SBP Seminars #8, “Harmony – Key Technologies & Structural Preservation” by Uwe E. Dorka

SBP Seminars #8, “Harmony – Key Technologies & Structural Preservation” by Uwe E. Dorka*
07.05.2018 [12.30] taşkışla 213

In order to preserve historic structures, it is necessary to understand their structural design and performance and preserve both as our technical heritage. Only this will provide a solid basis for any structural intervention, if it is needed at all. Such interventions may require modern key technologies, considering that often enough, such structures are not complete anymore or the ancient builders did not consider certain loads properly, especially earthquakes. Modern key building technologies may not harmonize with ancient ones. Applying them can lead to destruction rather than preservation, as we are now painfully aware. There is no magic potion that ensures this harmony, but for seismic protection of masonry and stone block structures, the Tendon System has a lot of promise. This is demonstrated in applications and research involving the 18th c. AD Collegiata di San Michele in Solofra, Italy, the 12th c. AD bell tower San Giorgio in Trignano, Italy, the 13th c. AD Madrassa in Erzurum, Turkey and the 5th c. BC Temple of Neptune in Paestum, Italy.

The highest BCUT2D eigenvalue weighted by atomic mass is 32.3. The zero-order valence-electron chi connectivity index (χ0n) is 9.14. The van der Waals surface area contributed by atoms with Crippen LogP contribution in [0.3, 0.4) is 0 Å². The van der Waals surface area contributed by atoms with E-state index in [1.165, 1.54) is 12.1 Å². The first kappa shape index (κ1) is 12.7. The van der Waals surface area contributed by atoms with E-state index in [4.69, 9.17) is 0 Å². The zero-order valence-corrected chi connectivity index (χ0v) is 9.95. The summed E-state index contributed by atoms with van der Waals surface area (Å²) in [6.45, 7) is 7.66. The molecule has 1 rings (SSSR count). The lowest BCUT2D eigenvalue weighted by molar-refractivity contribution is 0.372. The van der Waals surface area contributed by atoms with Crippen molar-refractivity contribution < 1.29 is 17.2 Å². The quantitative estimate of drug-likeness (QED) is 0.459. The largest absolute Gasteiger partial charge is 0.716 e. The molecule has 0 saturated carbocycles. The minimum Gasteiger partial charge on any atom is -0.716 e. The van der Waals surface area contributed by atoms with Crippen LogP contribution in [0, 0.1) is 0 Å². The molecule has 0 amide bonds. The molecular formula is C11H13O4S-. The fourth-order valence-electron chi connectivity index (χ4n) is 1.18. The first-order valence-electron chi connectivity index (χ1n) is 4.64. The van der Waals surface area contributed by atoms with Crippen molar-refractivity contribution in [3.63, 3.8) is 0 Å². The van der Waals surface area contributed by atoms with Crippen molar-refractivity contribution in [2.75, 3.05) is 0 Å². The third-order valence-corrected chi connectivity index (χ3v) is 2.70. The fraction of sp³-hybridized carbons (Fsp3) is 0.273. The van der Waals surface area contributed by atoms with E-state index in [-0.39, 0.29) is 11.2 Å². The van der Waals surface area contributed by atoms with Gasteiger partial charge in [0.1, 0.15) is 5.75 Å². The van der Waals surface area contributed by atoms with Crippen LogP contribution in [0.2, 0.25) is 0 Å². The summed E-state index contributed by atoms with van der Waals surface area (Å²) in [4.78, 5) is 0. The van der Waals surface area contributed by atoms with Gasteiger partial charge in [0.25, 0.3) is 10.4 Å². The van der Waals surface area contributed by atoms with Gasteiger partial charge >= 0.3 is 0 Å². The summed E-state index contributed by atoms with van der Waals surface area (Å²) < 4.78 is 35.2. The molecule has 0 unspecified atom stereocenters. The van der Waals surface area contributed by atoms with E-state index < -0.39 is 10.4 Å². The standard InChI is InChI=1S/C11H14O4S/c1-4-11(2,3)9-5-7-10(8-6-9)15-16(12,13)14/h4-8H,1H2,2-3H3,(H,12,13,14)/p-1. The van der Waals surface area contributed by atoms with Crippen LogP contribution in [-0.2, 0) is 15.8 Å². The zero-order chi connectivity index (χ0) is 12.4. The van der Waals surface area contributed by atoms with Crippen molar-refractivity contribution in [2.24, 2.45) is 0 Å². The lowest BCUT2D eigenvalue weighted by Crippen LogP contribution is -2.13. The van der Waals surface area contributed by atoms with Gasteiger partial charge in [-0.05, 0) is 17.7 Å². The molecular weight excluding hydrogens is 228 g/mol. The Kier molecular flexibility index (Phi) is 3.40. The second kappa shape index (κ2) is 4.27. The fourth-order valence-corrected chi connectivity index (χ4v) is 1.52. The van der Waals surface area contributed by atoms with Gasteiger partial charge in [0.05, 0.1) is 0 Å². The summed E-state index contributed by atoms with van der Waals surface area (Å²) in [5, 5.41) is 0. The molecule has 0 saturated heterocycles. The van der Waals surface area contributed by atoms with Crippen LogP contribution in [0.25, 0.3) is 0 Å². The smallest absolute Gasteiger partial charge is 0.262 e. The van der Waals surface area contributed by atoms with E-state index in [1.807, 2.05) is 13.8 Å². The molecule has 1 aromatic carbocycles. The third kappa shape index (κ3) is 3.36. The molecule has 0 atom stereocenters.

* Prof. Dr., Universität Kassel, Germany
Born in 1956, he has master degrees in civil engineering from Ruhr-Universität Bochum, Germany and University of Washington, Seattle, USA. After his doctorate from Ruhr-Universität Bochum in 1988, he obtained post-doc fellowships to research structural control systems for earthquake protection and advanced seismic testing methods at University of Washington, USA, Building Research Inst., Tsukuba, Japan and Universität Innsbruck, Austria. Returning to Germany, he became the head of the structural laboratory at Universität Kaiserslautern. In 1998, he was appointed full professor at Universität Rostock, Germany, and in 2002, he assumed his current position as professor for steel- and composite structures at Universität Kassel, Germany. In 2007, he founded the German Humboldt Alumni Association serving as its president for 10 years. His research is internationally recognized in seismic protection of buildings and bridges using advanced structural systems (seismic control); The simulation of steel-concrete composite structures; Online coupling of numerical models with specimen (hybrid simulation) and ancient building technology.